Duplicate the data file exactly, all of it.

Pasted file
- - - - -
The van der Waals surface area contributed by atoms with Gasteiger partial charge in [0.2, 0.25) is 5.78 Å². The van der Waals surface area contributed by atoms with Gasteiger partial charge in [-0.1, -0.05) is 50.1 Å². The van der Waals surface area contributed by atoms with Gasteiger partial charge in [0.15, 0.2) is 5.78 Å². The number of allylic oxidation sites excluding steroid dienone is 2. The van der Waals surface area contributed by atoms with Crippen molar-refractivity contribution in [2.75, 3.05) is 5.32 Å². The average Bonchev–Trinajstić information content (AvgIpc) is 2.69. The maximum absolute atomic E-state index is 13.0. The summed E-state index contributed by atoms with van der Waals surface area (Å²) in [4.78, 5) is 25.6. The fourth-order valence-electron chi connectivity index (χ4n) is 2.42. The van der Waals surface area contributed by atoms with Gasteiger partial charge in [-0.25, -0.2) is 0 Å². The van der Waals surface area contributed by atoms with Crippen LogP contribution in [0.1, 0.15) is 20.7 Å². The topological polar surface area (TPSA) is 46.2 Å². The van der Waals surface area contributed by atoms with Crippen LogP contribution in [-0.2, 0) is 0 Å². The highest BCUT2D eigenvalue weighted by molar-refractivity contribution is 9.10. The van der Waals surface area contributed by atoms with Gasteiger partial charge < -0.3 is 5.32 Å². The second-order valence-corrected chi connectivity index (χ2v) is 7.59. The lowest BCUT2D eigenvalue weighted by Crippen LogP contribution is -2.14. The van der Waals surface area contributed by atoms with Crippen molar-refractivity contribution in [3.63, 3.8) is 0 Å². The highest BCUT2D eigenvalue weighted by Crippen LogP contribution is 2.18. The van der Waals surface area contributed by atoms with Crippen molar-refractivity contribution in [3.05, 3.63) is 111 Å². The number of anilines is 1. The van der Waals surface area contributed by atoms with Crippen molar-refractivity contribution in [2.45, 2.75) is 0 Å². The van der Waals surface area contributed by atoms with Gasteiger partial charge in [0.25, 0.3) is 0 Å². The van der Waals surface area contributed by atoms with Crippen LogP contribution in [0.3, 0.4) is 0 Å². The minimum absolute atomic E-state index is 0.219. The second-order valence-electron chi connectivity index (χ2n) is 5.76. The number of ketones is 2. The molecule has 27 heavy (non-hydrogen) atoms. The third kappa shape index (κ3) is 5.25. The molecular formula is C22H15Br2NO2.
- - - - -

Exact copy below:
The van der Waals surface area contributed by atoms with Gasteiger partial charge in [0.2, 0.25) is 5.78 Å². The van der Waals surface area contributed by atoms with Gasteiger partial charge in [-0.1, -0.05) is 50.1 Å². The van der Waals surface area contributed by atoms with Gasteiger partial charge in [0.15, 0.2) is 5.78 Å². The number of allylic oxidation sites excluding steroid dienone is 2. The van der Waals surface area contributed by atoms with Crippen molar-refractivity contribution in [2.75, 3.05) is 5.32 Å². The average Bonchev–Trinajstić information content (AvgIpc) is 2.69. The maximum absolute atomic E-state index is 13.0. The summed E-state index contributed by atoms with van der Waals surface area (Å²) in [4.78, 5) is 25.6. The fourth-order valence-electron chi connectivity index (χ4n) is 2.42. The van der Waals surface area contributed by atoms with Gasteiger partial charge in [-0.25, -0.2) is 0 Å². The van der Waals surface area contributed by atoms with Crippen LogP contribution in [0.1, 0.15) is 20.7 Å². The topological polar surface area (TPSA) is 46.2 Å². The van der Waals surface area contributed by atoms with Crippen LogP contribution in [-0.2, 0) is 0 Å². The highest BCUT2D eigenvalue weighted by molar-refractivity contribution is 9.10. The van der Waals surface area contributed by atoms with Gasteiger partial charge < -0.3 is 5.32 Å². The second-order valence-corrected chi connectivity index (χ2v) is 7.59. The lowest BCUT2D eigenvalue weighted by Crippen LogP contribution is -2.14. The van der Waals surface area contributed by atoms with Crippen molar-refractivity contribution in [3.63, 3.8) is 0 Å². The highest BCUT2D eigenvalue weighted by Crippen LogP contribution is 2.18. The van der Waals surface area contributed by atoms with Crippen molar-refractivity contribution in [3.05, 3.63) is 111 Å². The number of anilines is 1. The van der Waals surface area contributed by atoms with Crippen molar-refractivity contribution in [2.45, 2.75) is 0 Å². The van der Waals surface area contributed by atoms with Gasteiger partial charge in [0.25, 0.3) is 0 Å². The van der Waals surface area contributed by atoms with Crippen LogP contribution in [0.3, 0.4) is 0 Å². The minimum absolute atomic E-state index is 0.219. The second-order valence-electron chi connectivity index (χ2n) is 5.76. The number of ketones is 2. The molecule has 27 heavy (non-hydrogen) atoms. The third kappa shape index (κ3) is 5.25. The molecular formula is C22H15Br2NO2.